Clinicians should consider testosterone deficiency in their male patients with COPD, according to Australian researchers whose meta-analytic results found that testosterone levels were significantly lower in men with COPD than in healthy controls. They noted, however, that there is “insufficient evidence to draw firm conclusions about the long-term benefits and risks of testosterone therapies.”

After analyzing data from 15 studies, 9 observational studies of endogenous testosterone levels in COPD patients and 6 randomized controlled trials of testosterone therapy in patients with COPD, the team found that active testosterone therapy significantly improved standardized peak muscle and peak workload. However, testosterone therapy did not improve peak oxygen uptake or health-related quality of life outcomes.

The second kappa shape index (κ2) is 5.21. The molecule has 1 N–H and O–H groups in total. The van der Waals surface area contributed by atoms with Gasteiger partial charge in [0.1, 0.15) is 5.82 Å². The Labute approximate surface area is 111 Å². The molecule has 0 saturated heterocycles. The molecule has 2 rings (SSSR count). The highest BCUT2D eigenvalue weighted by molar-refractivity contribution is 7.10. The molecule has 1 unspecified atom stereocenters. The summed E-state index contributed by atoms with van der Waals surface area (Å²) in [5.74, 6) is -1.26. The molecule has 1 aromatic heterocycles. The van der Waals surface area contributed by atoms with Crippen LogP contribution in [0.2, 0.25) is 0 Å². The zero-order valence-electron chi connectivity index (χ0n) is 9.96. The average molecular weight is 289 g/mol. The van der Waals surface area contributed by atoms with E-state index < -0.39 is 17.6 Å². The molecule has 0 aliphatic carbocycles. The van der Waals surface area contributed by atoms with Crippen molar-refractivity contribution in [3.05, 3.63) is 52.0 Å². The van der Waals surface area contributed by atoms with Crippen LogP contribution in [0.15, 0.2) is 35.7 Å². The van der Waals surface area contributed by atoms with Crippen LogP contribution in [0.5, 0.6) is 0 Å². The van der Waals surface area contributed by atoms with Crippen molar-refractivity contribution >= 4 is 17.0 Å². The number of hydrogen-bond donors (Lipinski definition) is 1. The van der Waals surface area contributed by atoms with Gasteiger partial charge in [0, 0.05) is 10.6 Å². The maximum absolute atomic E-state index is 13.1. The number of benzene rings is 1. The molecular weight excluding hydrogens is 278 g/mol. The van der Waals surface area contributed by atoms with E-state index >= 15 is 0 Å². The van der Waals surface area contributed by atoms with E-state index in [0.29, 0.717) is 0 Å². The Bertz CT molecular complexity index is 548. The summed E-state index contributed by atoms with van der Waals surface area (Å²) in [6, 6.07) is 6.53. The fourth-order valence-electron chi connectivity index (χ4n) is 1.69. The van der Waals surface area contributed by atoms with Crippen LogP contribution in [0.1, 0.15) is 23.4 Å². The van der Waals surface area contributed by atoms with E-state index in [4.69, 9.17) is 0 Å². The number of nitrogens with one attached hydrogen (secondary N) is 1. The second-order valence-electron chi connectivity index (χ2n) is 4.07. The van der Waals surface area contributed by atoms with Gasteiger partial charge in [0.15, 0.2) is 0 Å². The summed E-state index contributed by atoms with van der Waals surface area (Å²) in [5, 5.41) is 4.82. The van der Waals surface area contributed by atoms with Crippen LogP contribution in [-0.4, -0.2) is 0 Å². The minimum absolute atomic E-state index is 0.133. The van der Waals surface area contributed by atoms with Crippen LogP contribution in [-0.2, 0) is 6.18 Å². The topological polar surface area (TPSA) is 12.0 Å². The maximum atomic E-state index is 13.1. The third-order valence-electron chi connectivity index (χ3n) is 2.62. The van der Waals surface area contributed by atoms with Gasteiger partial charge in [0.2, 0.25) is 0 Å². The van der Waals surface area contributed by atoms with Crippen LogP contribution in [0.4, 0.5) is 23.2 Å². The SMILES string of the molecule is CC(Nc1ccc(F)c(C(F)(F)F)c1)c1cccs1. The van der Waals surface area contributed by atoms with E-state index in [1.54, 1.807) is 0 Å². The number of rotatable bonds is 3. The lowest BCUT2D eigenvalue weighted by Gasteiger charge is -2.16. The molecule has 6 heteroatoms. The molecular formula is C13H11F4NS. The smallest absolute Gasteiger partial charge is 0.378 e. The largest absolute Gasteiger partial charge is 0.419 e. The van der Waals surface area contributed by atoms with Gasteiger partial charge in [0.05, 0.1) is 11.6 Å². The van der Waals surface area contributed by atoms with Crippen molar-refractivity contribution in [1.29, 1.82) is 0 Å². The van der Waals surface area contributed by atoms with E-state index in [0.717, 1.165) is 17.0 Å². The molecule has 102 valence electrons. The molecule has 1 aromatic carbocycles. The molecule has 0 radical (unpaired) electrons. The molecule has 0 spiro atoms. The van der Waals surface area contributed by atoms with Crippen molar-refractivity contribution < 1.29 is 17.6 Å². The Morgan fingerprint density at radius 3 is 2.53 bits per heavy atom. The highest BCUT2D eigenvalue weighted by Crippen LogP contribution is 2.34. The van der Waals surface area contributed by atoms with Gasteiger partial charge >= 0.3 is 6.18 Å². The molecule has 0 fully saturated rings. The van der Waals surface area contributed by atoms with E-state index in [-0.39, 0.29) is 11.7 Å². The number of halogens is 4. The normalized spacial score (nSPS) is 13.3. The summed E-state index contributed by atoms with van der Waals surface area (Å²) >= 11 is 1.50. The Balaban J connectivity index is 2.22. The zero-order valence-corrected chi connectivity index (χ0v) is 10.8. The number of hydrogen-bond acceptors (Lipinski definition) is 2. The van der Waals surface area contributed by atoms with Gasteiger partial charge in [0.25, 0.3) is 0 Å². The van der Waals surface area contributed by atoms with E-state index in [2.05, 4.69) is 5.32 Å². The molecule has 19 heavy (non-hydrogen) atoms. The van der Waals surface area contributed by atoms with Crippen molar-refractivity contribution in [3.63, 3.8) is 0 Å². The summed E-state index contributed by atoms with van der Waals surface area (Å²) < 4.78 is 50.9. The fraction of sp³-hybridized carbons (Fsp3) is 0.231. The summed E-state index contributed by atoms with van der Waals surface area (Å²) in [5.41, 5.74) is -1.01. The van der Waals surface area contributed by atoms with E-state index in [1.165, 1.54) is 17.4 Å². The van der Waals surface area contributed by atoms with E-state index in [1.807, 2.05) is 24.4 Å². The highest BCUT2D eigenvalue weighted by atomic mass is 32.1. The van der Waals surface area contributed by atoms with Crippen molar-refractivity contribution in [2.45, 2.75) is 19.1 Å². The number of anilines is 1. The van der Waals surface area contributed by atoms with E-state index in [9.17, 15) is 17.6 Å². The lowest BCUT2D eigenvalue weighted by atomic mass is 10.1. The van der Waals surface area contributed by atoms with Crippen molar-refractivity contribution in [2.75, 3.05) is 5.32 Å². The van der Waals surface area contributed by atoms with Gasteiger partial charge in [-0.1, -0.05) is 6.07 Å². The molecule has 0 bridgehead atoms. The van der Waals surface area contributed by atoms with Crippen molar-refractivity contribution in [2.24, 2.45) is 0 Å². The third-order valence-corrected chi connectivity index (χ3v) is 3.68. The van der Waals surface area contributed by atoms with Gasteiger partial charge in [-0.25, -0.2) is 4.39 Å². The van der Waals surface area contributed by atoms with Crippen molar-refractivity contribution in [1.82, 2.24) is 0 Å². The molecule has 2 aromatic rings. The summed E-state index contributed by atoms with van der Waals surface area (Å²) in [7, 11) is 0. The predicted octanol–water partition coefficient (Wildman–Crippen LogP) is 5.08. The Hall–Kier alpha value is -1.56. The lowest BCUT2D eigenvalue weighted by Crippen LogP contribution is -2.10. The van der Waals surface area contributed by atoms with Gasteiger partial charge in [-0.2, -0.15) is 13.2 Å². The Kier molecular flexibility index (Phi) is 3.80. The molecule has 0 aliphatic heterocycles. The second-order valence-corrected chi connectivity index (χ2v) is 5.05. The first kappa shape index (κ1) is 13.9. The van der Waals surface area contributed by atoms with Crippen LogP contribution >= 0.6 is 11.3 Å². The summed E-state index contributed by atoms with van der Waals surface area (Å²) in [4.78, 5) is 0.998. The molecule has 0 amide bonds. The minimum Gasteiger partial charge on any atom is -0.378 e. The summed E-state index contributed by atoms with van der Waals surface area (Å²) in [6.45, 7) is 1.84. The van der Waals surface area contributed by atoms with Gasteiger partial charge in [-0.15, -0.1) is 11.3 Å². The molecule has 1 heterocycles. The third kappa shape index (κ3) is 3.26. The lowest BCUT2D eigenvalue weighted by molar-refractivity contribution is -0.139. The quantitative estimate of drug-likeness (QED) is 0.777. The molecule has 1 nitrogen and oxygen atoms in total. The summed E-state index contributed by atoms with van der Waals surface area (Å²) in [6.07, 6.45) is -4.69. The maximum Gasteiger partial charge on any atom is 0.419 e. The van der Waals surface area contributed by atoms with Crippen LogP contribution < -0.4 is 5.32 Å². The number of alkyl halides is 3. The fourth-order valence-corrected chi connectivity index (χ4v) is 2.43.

According to the authors, testosterone therapy was associated with an excess of serious adverse events, including COPD exacerbations and respiratory failure compared with controls.

“Reliable information on the efficacy and safety – as well as cost-effectiveness – of specific testosterone therapies is required to inform clinical practice guidelines for COPD,” the authors concluded.